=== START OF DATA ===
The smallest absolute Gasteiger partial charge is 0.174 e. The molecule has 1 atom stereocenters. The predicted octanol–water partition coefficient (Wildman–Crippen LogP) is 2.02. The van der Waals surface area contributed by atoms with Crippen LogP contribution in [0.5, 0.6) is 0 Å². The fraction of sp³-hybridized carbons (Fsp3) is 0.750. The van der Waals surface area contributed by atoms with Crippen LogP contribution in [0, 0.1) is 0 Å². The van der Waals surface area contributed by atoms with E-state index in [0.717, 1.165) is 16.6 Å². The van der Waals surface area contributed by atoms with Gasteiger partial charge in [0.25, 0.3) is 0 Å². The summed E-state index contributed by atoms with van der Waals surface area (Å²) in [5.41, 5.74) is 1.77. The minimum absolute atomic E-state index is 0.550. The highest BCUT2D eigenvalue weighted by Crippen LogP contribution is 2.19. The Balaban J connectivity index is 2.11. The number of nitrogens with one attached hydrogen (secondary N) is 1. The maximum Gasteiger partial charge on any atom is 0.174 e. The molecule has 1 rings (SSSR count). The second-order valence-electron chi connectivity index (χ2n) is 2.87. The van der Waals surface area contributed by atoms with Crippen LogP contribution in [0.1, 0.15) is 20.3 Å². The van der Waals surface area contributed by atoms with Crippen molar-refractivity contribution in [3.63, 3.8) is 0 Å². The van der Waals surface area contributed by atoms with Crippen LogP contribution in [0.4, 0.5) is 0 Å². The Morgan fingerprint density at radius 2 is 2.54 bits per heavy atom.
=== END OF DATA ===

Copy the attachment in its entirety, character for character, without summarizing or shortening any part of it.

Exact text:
The smallest absolute Gasteiger partial charge is 0.174 e. The molecule has 1 atom stereocenters. The predicted octanol–water partition coefficient (Wildman–Crippen LogP) is 2.02. The van der Waals surface area contributed by atoms with Crippen LogP contribution in [0.5, 0.6) is 0 Å². The fraction of sp³-hybridized carbons (Fsp3) is 0.750. The van der Waals surface area contributed by atoms with Crippen LogP contribution in [0, 0.1) is 0 Å². The van der Waals surface area contributed by atoms with E-state index in [0.717, 1.165) is 16.6 Å². The van der Waals surface area contributed by atoms with Gasteiger partial charge in [0.25, 0.3) is 0 Å². The summed E-state index contributed by atoms with van der Waals surface area (Å²) in [5.41, 5.74) is 1.77. The minimum absolute atomic E-state index is 0.550. The highest BCUT2D eigenvalue weighted by Crippen LogP contribution is 2.19. The Balaban J connectivity index is 2.11. The number of nitrogens with one attached hydrogen (secondary N) is 1. The maximum Gasteiger partial charge on any atom is 0.174 e. The molecule has 1 rings (SSSR count). The second-order valence-electron chi connectivity index (χ2n) is 2.87. The van der Waals surface area contributed by atoms with Crippen LogP contribution in [0.1, 0.15) is 20.3 Å². The van der Waals surface area contributed by atoms with Crippen molar-refractivity contribution in [3.63, 3.8) is 0 Å². The van der Waals surface area contributed by atoms with Crippen LogP contribution in [0.4, 0.5) is 0 Å². The Morgan fingerprint density at radius 2 is 2.54 bits per heavy atom.